A general view of Damascus city during sunrise. Image Credit: Reuters

Abu Dhabi: A decapitated body of a girl in her 20s was found in a garbage container in Syrian capital Damascus, local media reported.

A cleaner in the town of Sahnaya, in the western countryside of Damascus found the headless, limbless body of the corpse in one of the containers on the Corniche Street, while unloading its contents on Thursday morning, the Syrian Observatory for Human Rights said.

While the head of the corpse has not been found, and its identity is not yet known, investigations are still underway to establish the circumstances of the crime and identify the perpetrators.

With the deterioration of the living situation of families to an unprecedented extent, and the exacerbation of the problems of poverty and hunger, in addition to the insecurity, crime rates have increased in the areas controlled by the Syrian government.

The mayor of the Sahnaya municipality, Nizar Jabour, said in statements to local media that municipal workers were directed to search the rest of the containers in the city to find the head of the girl whose age or identity were unknown.

Social media users across Syria interacted with the incident, blaming the government for the aggravation of the security and service situation, the lack of responsibility towards them, and their protection from theft, looting and murders.

Reports of the crime were trending in Syria, amid a state of fear, terror and anxiety due to the increasing crime rates. One of the activists tweeted: “What is the story? The country has become a jungle. Today, I read about the corpse of a woman who was found in Hasakah, a woman killed on the highway between Hasaka and Amuda; Every day the same news in a city of Syria, here or here, where do you go, country?”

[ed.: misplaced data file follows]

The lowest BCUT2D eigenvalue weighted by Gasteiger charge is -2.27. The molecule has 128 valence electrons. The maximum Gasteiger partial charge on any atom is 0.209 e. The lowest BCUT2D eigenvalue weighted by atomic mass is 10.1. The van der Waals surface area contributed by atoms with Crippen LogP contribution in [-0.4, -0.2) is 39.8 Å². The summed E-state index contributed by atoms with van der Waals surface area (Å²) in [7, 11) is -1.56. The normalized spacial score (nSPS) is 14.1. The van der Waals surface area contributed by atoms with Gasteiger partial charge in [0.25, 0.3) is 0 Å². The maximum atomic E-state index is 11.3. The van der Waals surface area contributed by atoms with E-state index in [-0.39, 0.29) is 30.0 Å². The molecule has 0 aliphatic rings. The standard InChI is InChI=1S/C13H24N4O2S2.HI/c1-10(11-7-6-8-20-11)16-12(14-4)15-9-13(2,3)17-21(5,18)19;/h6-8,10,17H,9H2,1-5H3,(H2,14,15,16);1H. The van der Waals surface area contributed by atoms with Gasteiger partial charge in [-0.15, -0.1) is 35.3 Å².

The head of forensic medicine in government-controlled areas, Zaher Hajjo, told a local radio, in mid-June, that more than 50 murders were recorded in Syria during 35 days, from June 1 to July 5. He described last July as “the deadliest month in terms of the number of recorded violent crimes.”

Dr. Omar Al Nimr, a specialist in psychological counseling, explains that there are types of crimes that do not stem from “professional criminal thought,” but are the result of psychological disorders, as a result of traumas or compelling social conditions that a person was unable to deal with.

The opposition Enab Baladi website quoted Al Nimr as saying, “These disturbances lead to tantrums in which a person loses his mental judgment and humanity, and pushes him to commit a crime against himself (such as suicide) or against others for fear of starvation or violating honour.”